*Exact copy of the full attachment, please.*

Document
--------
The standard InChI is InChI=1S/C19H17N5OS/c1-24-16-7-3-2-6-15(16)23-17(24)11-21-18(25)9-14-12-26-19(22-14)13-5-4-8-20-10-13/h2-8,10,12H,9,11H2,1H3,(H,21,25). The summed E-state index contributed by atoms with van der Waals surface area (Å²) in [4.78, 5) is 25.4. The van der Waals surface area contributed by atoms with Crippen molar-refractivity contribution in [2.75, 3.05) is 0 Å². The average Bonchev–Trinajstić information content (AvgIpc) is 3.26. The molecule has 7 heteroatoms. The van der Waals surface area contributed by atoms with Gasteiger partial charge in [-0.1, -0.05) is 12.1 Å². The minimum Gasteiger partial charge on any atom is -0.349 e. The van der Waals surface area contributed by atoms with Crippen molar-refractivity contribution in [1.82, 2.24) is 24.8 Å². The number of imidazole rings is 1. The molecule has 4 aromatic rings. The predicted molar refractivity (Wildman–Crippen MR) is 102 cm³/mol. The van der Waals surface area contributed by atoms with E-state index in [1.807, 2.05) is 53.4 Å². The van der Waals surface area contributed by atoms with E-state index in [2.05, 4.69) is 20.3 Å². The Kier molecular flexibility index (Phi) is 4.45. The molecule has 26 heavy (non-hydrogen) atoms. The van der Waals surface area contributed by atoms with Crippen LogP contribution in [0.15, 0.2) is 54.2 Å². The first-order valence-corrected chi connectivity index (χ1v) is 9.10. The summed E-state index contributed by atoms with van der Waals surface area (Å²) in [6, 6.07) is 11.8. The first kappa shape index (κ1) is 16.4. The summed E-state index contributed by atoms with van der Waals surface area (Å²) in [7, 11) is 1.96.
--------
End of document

The standard InChI is InChI=1S/C19H17N5OS/c1-24-16-7-3-2-6-15(16)23-17(24)11-21-18(25)9-14-12-26-19(22-14)13-5-4-8-20-10-13/h2-8,10,12H,9,11H2,1H3,(H,21,25). The summed E-state index contributed by atoms with van der Waals surface area (Å²) in [4.78, 5) is 25.4. The van der Waals surface area contributed by atoms with Crippen molar-refractivity contribution in [2.75, 3.05) is 0 Å². The average Bonchev–Trinajstić information content (AvgIpc) is 3.26. The molecule has 7 heteroatoms. The van der Waals surface area contributed by atoms with Gasteiger partial charge in [-0.1, -0.05) is 12.1 Å². The minimum Gasteiger partial charge on any atom is -0.349 e. The van der Waals surface area contributed by atoms with Crippen molar-refractivity contribution in [1.82, 2.24) is 24.8 Å². The number of imidazole rings is 1. The molecule has 4 aromatic rings. The predicted molar refractivity (Wildman–Crippen MR) is 102 cm³/mol. The van der Waals surface area contributed by atoms with E-state index in [1.807, 2.05) is 53.4 Å². The van der Waals surface area contributed by atoms with E-state index in [2.05, 4.69) is 20.3 Å². The Kier molecular flexibility index (Phi) is 4.45. The molecule has 26 heavy (non-hydrogen) atoms. The van der Waals surface area contributed by atoms with Crippen LogP contribution in [0.15, 0.2) is 54.2 Å². The first-order valence-corrected chi connectivity index (χ1v) is 9.10. The summed E-state index contributed by atoms with van der Waals surface area (Å²) in [6, 6.07) is 11.8. The first kappa shape index (κ1) is 16.4. The summed E-state index contributed by atoms with van der Waals surface area (Å²) in [7, 11) is 1.96.